Guppies observed in natural waters, are find in swallow waters close to shore, placed in several groups composed by several hundred adults and a equally abundant number of immature fish in several development stages.

According to the kind of predators they need to face and the profusion of in close proximity shelter, these populations can be seen in dense solid shoals or, quite the opposite, in extensively disperse groups, disseminated by the available space, either near by the surface either foraging on the bottom to about 1 meter deep, all at once.

In larger groups, when less submitted to predation, it’s possible to watch a frequent antagonism between males. Under these circumstances, courtship is quite common and disputes are more evident.

When adults are prey, males are less highlighted, body colours are paler and sneaky mating is almost the rule.

If allowed, females are on average more attracted to males of their own original population or strain with respect to male colour-pattern elements, body shape and size, and overall colour and brightness contrast.

Has we can see in numerous scientific papers like in “ Geographic Variation in Female Preferences for Male Traits in Poecilia reticulata “, sexual selection on wild Guppies collected in 11 different location in Trinidad, are quite expressive concerning this idea ( Endler & Houde, 1995 ).

Conversely, this evolutionary pattern brings a few survival questions.

To females, bright multi-coloured males are no doubt favourites and these have a propensity to become more successful breeders than inconspicuous ones. On the other hand, more vibrant fish are no doubt easy identified by predators in any circumstance.

Resulting from this fact, in many populations, whenever a female needs to avoid males and mating, simply search for open waters near by. Eventual suitors will remain near by next protection of dense vegetation or shallow waters to prepare a straightforward escape in case of predator’s attack.

This isn’t achievable in the preponderance of captivity environments, so aquarium born females are typically unable to avoid mate pressure, ( even when that is essential to her wellbeing or even health ). The exception to this rule is lakes and garden pools. If large fish or even predator ones are also included, the natural behaviour can also become perceptible on domesticated individuals under the above mentioned circumstances.

Wild Guppies feed in particular on zooplankton, small insects, aquatic insect larvae, micro-algae and vegetal detritus.

The percentage of these diet components are highly related to local availability and fluctuate according to each region particularity, ecosystem idiosyncrasy, and seasonal ease of access.

In some parts, fish can benefit from assorted nourishment all year round, in other places they must consume some particular foodstuff according to a specific seasonal ease of access.

Under a so vast geographical distribution, particularly after man made introductions all over the world in tropical waters, nowadays many populations can afford from quite out of the ordinary sustenance. Even so, some research scientific work with Poecilia reticulata in natural waters can lead us to interesting conclusions.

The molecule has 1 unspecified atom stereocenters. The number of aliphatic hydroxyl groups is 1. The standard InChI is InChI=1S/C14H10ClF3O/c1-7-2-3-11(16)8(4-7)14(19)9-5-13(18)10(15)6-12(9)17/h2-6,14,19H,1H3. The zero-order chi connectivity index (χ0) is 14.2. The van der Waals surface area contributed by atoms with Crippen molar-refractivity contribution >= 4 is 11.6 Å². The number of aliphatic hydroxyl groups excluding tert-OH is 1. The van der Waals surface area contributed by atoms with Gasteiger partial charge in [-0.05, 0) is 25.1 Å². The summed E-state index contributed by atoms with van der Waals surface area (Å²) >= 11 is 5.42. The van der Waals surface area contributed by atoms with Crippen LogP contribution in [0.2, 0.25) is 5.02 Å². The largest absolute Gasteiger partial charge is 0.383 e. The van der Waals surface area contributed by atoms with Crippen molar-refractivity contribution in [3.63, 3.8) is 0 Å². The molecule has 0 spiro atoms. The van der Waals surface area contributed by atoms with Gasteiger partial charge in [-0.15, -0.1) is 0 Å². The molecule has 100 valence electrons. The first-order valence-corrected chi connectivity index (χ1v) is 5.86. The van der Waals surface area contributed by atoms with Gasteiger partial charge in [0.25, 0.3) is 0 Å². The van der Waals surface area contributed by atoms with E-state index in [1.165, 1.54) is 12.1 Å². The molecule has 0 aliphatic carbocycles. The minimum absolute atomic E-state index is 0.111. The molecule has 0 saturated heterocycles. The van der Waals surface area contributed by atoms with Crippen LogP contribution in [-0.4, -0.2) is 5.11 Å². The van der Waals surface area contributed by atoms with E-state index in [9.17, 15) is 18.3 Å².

Seasonal fluctuations take place especially where climate annual variation is greater.  In any case, even in classically equatorial climates, presenting small thermal annual amplitude, diet can show drift in some particular periods. The abundance of some resources can benefit local population’s sustenance and fish take advantage from unexpected resources sudden boom.

During raining season, floods usually reduce live prey as insect larvae. The overflow as well as stronger running waters disperses live organisms for vaster areas in inundated land, besides lower visibility and turbidity as direct cause from turbulence.

Micro-algae can represent around 75% of matter find at gut and digestive system. Insects and insect larvae are also very important constituent of digestive assemble, ( particularly Dipterans, Ephemeropterans e Trichopterans ).

In several scientific papers looking for an assessment of Guppy real value and efficacy as biological agent against vector of several diseases virus transmission mosquitoes, the digestive system substance from a number of captured animals is used as sampling.

Examined exemplars from Venezuelan waters ( Laguna de Urao, Mérida ), have show gastrointestinal contents with a varied composition. 62% of the observed fish had insect larvae mixed with other less significant nourishments but 33% of them could effectively reveal only mosquito larvae and pupas.

In reference to this same study, some other contents could be discover inside the digestive system of  Poecilia reticulata : algae, fish ( fry ), quironomids, coleopterans, copepods, dipterous, formicideous, odonates, hemipterous, larvae, pupas and detritus ( Rojas et al., 2005 ).

Captivity nourishment presents no problem.

In open air lakes and garden ponds, the typical “ green water “ caused by micro-algae in some of these environments is a fine component of all stages diet. Some other algae find covering the submerged walls are also an excellent source of food.

Guppies will eat greedily almost all usual nourishment for pet fish. They tolerate very well dry commercial flakes, fresh, frozen and live prey.

Some domestic fish recipes and formulas are also very popular and show good results with this species.

An adequate food diet fallows the same consideration for other common ovoviviparous. Nonetheless, is very important to remember always that the vegetarian needs should never be forgotten, including some industrial foods based on spirulina algae.